‘Just Like the Country’ records the experience of families moving from the tenement blocks and small streets of inner London to the outer London housing estates built between the two world wars by the London County Council. Often they would take up residence before the streets were finished and the shops in place and where there was almost no social infra-stucture. When they arrived to view their new homes, many said it was just like the country. Despite the settling in problems, the families had ample compensation by way of inside toilets, baths, hot water, gardens, new schools and far better air and general living conditions. It was a significant social experiment about which little has been recorded from the tenants’ perspective.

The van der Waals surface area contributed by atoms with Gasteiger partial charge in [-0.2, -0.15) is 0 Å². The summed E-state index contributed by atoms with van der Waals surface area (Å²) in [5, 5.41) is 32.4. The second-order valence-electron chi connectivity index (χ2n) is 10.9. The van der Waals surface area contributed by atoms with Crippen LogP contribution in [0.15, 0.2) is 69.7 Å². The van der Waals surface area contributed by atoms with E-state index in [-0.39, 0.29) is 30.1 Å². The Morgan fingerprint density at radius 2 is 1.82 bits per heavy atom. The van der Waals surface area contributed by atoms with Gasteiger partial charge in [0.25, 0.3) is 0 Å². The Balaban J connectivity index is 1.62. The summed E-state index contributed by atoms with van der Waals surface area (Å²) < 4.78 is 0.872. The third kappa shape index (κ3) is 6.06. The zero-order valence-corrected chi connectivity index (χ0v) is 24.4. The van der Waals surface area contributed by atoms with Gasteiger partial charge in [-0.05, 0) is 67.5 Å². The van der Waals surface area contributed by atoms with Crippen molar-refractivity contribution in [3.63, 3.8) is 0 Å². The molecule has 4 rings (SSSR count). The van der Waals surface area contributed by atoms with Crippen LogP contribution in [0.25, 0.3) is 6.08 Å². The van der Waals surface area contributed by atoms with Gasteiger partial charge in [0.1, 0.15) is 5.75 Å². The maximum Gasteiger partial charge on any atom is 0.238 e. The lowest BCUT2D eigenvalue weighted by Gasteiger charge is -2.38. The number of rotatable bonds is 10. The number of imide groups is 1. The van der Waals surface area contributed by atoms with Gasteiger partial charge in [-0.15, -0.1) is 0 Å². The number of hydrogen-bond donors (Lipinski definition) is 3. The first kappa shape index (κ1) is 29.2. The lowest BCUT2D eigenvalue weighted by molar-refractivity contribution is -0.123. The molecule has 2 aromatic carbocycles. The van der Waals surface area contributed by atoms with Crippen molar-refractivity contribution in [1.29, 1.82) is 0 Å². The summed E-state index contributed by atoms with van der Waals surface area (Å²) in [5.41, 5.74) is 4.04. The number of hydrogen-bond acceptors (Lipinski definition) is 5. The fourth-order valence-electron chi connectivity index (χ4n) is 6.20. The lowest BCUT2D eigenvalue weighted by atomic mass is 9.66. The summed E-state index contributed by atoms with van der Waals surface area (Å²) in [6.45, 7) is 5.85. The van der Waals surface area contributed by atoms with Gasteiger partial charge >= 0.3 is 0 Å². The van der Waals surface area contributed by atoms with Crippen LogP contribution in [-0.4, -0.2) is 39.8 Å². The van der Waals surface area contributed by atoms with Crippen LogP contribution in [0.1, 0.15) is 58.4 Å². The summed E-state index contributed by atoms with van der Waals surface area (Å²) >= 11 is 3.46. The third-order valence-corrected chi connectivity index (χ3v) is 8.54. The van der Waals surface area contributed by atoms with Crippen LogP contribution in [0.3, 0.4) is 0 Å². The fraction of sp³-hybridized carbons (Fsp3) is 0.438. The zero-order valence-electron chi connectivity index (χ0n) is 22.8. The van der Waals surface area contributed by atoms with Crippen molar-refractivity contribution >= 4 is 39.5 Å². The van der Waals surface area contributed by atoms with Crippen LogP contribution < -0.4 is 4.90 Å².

“My parents were happy to move out here because they’d got a home at last, their first actual home. They’d been married God knows how many years and they’d got five children at this time. They’d lived in rooms, sharing cookers and water, so it was absolutely fantastic that here at last was this beautiful house.” Vera Andrews, Downham Estate.
The play, written for the company by Joyce Holliday, was performed all over London and especially in tenants’ halls and social clubs on the estates in question. The performances were often the starting point for inter-generational discussions as children were interested in the stories behind the estates where they lived.